In recent years, Guthrie has worked on a number of projects, including an eponymous-named remix of the Blink-182 song "I Miss You", mastered releases for Kate Bush and Gilmour, as well as co-produced the track "Hello (I Love You)" for Waters (which appears on the soundtrack for the film The Last Mimzy) and performed the remastering of the 1984 Gilmour release About Face and the 40th Anniversary reissue of Pink Floyd’s debut release The Piper at the Gates of Dawn. Guthrie was also part of the Pink Floyd crew for the band's reunion performance at Live 8, assisting with the live video feed mix for television broadcast; and subsequently provided the live mix for Waters' appearance at Live Earth.

In 2011 Guthrie contributed to two major reissue projects for Kate Bush and Pink Floyd. On Bush's release Director's Cut he performed the mix of the revision of "The Song of Solomon" as well as the mastering of the album in collaboration with Doug Sax and Sangwook "Sunny" Naam of The Mastering Lab. The trio also performed a remastering of The Red Shoes from the original analogue back-up copies of the master recording. For the Pink Floyd reissue campaign entitled Why Pink Floyd...? the entire back catalog of the band has been remastered by Guthrie for release in a variety of deluxe editions and box sets. In conjunction with the campaign was the release of his 5.1 mix and mastering of Wish You Were Here for SACD by independent audiophile distributor Acoustic Sounds. 2012 would see Guthrie returning to producing with The Dreamer's Machine, the debut album by singer-songwriter James Carrington, which he co-produced and mixed.

In 2014 Guthrie was invited to be the Guest of Honor for Princeton University's Pink Floyd: Sight, Sound and Structure academic conference - which took place April 10th-14th - sponsoring a 5.1 demonstration of The Dark Side of the Moon and Wish You Were Here albums and the world premiere of the Surround Sound mix of Roger Waters' 1992 release Amused to Death, as well as delivering a keynote speech on his work with Pink Floyd in addition to his insights regarding the roles of production and engineering in recorded music.[18]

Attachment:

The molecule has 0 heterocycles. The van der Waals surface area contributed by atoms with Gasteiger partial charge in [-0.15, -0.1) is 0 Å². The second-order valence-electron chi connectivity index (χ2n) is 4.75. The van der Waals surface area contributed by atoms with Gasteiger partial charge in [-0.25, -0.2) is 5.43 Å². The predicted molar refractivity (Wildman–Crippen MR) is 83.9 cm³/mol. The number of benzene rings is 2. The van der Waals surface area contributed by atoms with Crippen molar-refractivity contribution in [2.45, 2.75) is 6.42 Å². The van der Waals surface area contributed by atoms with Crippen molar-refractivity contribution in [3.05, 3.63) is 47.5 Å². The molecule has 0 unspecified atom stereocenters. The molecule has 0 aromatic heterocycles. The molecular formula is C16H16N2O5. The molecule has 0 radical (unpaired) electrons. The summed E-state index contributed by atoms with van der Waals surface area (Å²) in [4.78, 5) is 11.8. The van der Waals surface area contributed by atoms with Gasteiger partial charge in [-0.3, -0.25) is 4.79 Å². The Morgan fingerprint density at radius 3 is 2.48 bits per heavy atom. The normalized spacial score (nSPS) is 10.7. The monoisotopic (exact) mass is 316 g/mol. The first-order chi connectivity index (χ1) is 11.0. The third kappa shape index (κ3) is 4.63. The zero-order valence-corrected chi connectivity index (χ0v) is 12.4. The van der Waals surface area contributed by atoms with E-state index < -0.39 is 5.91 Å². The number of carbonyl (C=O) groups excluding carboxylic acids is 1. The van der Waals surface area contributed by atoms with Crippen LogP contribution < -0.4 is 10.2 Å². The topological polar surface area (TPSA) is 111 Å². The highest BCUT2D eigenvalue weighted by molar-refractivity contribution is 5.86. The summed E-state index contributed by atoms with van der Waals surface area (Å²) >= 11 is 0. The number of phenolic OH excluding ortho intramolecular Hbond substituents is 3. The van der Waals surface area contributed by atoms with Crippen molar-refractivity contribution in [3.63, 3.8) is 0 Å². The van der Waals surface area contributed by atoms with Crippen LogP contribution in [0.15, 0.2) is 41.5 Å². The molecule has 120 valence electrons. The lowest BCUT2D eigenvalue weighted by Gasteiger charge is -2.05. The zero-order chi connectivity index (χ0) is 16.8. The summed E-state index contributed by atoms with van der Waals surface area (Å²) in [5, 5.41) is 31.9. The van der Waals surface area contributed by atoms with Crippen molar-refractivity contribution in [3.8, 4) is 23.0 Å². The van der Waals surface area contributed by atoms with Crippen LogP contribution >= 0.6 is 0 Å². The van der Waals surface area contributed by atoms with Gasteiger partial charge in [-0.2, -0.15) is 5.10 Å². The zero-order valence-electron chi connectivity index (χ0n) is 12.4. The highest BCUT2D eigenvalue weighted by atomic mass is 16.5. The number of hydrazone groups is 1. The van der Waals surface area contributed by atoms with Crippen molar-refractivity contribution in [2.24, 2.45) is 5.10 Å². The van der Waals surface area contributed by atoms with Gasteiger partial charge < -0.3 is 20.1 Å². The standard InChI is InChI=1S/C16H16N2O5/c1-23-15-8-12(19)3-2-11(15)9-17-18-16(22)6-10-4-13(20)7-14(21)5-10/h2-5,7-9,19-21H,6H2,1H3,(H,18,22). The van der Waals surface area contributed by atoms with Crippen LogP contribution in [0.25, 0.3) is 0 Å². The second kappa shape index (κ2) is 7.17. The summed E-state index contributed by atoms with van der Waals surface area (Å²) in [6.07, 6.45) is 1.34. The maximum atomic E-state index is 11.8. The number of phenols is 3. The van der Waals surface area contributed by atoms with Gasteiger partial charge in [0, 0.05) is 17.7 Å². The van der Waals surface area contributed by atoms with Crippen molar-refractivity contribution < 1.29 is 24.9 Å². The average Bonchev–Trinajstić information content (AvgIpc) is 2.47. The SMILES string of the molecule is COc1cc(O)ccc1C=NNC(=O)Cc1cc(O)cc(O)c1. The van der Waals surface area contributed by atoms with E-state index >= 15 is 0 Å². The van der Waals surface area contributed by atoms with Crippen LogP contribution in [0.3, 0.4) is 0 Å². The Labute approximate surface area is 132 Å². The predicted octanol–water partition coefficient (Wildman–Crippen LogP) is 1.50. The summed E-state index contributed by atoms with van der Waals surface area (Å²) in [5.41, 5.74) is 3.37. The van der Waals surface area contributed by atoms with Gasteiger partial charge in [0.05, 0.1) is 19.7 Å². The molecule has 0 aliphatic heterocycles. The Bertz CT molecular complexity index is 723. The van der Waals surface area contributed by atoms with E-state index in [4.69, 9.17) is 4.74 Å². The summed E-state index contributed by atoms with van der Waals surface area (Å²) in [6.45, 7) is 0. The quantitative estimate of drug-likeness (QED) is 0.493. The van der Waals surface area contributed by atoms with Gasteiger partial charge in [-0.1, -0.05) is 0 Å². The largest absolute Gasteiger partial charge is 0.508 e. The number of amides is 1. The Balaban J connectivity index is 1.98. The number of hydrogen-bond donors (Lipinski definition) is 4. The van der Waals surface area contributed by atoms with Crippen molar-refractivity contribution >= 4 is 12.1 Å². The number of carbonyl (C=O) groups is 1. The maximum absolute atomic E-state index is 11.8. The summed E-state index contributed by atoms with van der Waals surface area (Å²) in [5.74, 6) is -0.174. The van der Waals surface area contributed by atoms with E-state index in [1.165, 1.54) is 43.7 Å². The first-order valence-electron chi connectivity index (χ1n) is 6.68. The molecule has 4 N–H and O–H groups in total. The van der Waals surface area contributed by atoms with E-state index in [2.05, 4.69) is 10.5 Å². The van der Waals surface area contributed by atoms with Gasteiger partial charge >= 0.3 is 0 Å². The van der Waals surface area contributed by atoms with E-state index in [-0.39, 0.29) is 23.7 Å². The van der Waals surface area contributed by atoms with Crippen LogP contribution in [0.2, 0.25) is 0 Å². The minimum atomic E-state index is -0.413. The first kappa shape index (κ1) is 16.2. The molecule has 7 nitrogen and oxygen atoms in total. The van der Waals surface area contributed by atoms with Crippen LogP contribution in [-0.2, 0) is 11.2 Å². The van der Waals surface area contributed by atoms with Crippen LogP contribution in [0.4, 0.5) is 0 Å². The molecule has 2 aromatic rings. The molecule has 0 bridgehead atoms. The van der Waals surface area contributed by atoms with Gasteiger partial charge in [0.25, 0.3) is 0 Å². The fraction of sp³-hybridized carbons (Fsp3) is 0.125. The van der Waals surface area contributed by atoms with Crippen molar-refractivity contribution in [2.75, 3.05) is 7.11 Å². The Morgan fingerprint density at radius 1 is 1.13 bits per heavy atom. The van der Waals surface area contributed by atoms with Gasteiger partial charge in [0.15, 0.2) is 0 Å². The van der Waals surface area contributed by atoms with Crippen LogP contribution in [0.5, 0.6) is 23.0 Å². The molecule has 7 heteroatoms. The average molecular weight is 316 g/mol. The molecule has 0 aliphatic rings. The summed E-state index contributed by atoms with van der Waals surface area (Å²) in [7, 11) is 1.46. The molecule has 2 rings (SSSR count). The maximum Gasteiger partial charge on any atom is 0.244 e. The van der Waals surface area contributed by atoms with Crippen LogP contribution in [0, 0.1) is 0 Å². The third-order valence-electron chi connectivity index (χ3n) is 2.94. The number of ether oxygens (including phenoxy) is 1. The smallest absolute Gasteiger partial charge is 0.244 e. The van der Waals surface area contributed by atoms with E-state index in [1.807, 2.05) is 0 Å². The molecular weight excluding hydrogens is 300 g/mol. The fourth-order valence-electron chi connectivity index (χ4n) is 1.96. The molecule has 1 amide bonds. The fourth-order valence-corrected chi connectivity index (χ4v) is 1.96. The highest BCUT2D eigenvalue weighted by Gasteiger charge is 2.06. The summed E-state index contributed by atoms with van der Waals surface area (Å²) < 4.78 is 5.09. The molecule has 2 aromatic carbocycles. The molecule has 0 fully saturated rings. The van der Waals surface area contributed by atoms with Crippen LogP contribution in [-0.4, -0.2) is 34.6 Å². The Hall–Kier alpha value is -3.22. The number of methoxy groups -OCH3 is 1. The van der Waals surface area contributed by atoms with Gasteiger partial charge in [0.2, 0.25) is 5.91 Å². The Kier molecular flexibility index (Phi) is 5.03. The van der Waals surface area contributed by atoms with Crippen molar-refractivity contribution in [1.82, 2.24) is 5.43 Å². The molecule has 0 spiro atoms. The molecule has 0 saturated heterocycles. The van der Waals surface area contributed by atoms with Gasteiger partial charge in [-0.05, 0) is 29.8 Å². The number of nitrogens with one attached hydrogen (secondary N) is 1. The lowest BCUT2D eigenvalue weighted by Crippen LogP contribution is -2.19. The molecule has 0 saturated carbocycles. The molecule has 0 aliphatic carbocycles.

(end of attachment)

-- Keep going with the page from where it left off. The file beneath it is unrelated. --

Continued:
Selected discography and credits (Pink Floyd and related releases)[edit]

Selected discography (as producer)[edit]

Awards[edit]

  • New Musical Express award for Best British Engineered Record ("Dancing In The City" from Marshall Hain's Free Ride), 1979.
  • Grammy award for Best Engineered Recording - Non-Classical, Pink Floyd’s The Wall, 1980.
  • BAFTA award for Best Film Sound, Pink Floyd—The Wall, 1983.
  • Surround Music Awards, 2003
(all for the 30th Anniversary Edition of Pink Floyd's The Dark Side of the Moon in SACD/5.1 Surround Sound):
Best Multichannel Reissue
High Fidelity Review Listener’s Choice
Best of Show.
  • Guthrie would also be nominated for the Grammy for Best Surround Sound Album in 2004, for his work on the DVD-A/5.1 reissue of Bonnie Raitt's Nick of Time.

References[edit]

  1. ^ Cunningham, M. "Welcome to the Machine", Sound On Stage, May 1997
  2. ^ Fitch, V. and R. Mahon. Comfortably Numb, page 135
  3. ^ Bailey, C. "Interview with Andy Jackson", floydianslip.com, January 2001
  4. ^ White, P. "Andy Jackson: Recording David Gilmour's On An Island", Sound On Sound, July 2006
  5. ^ Blake, M. Pigs Might Fly, page 374
  6. ^ Fitch and Mahon, page 35
  7. ^ Mason, N. Inside Out, page 287
  8. ^ Fitch and Mahon ibid.
  9. ^ [1][dead link]
  10. ^ Whitlock. K. "Pink Floyd – Behind The Wall", Record Collector, March 2000
  11. ^ Bailey ibid.
  12. ^ Richardson, K. "Tales from the Dark Side", Sound & Vision, May 2003
  13. ^ "Who's Using QSound Audio Technology: Recording Artists A - D". Qsound.com. Retrieved 2013-10-17. 
  14. ^ "Doug Sax takes us to the Dark Side", news.acousticsounds.com, March 2003
  15. ^ Danesh, A. "Interview with Jon Carin", brain-damage.co.uk, August 2007
  16. ^ Del Colliano, J. "Pink Floyd: Dark Side of the Moon SACD", avrev.com, March 2003
  17. ^ Rowe, M. "Pink Floyd: The Dark Side of the Moon SACD", thedigitalbits.com, April 2003
  18. ^ https://pinkfloydconference.princeton.edu/schedule/

Bibliography[edit]

Books

Articles

External links[edit]